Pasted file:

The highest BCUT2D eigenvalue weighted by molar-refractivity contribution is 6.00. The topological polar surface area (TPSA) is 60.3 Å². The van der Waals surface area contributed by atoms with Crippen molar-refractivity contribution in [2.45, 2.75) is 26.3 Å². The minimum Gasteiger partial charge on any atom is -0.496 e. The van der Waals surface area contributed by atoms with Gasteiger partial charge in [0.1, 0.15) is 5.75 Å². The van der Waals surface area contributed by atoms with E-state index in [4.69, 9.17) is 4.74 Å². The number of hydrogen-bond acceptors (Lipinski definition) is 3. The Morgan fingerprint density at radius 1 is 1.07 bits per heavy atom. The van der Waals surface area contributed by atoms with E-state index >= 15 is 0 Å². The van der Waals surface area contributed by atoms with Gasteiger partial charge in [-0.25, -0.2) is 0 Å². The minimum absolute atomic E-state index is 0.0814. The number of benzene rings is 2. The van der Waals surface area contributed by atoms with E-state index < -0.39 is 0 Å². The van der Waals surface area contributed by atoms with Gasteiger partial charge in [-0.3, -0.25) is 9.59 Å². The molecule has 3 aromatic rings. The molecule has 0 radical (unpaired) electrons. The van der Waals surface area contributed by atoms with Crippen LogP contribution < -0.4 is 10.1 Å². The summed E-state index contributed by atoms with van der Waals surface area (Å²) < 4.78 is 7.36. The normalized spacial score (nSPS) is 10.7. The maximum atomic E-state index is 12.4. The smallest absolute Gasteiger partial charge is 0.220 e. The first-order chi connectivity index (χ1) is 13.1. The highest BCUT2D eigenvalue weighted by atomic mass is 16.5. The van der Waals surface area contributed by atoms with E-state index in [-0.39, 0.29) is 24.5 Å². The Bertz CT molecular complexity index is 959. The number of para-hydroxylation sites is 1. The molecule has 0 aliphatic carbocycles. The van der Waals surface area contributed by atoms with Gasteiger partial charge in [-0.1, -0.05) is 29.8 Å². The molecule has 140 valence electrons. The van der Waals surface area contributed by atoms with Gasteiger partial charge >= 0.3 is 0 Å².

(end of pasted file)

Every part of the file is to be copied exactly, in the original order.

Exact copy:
The highest BCUT2D eigenvalue weighted by molar-refractivity contribution is 6.00. The topological polar surface area (TPSA) is 60.3 Å². The van der Waals surface area contributed by atoms with Crippen molar-refractivity contribution in [2.45, 2.75) is 26.3 Å². The minimum Gasteiger partial charge on any atom is -0.496 e. The van der Waals surface area contributed by atoms with Gasteiger partial charge in [0.1, 0.15) is 5.75 Å². The van der Waals surface area contributed by atoms with E-state index in [4.69, 9.17) is 4.74 Å². The number of hydrogen-bond acceptors (Lipinski definition) is 3. The Morgan fingerprint density at radius 1 is 1.07 bits per heavy atom. The van der Waals surface area contributed by atoms with E-state index >= 15 is 0 Å². The van der Waals surface area contributed by atoms with Gasteiger partial charge in [-0.25, -0.2) is 0 Å². The minimum absolute atomic E-state index is 0.0814. The number of benzene rings is 2. The van der Waals surface area contributed by atoms with E-state index < -0.39 is 0 Å². The van der Waals surface area contributed by atoms with Gasteiger partial charge in [-0.3, -0.25) is 9.59 Å². The molecule has 3 aromatic rings. The molecule has 0 radical (unpaired) electrons. The van der Waals surface area contributed by atoms with Crippen LogP contribution < -0.4 is 10.1 Å². The summed E-state index contributed by atoms with van der Waals surface area (Å²) < 4.78 is 7.36. The normalized spacial score (nSPS) is 10.7. The maximum atomic E-state index is 12.4. The smallest absolute Gasteiger partial charge is 0.220 e. The first-order chi connectivity index (χ1) is 13.1. The highest BCUT2D eigenvalue weighted by atomic mass is 16.5. The van der Waals surface area contributed by atoms with E-state index in [-0.39, 0.29) is 24.5 Å². The Bertz CT molecular complexity index is 959. The number of para-hydroxylation sites is 1. The molecule has 0 aliphatic carbocycles. The van der Waals surface area contributed by atoms with Gasteiger partial charge in [-0.1, -0.05) is 29.8 Å². The molecule has 140 valence electrons. The van der Waals surface area contributed by atoms with Gasteiger partial charge >= 0.3 is 0 Å².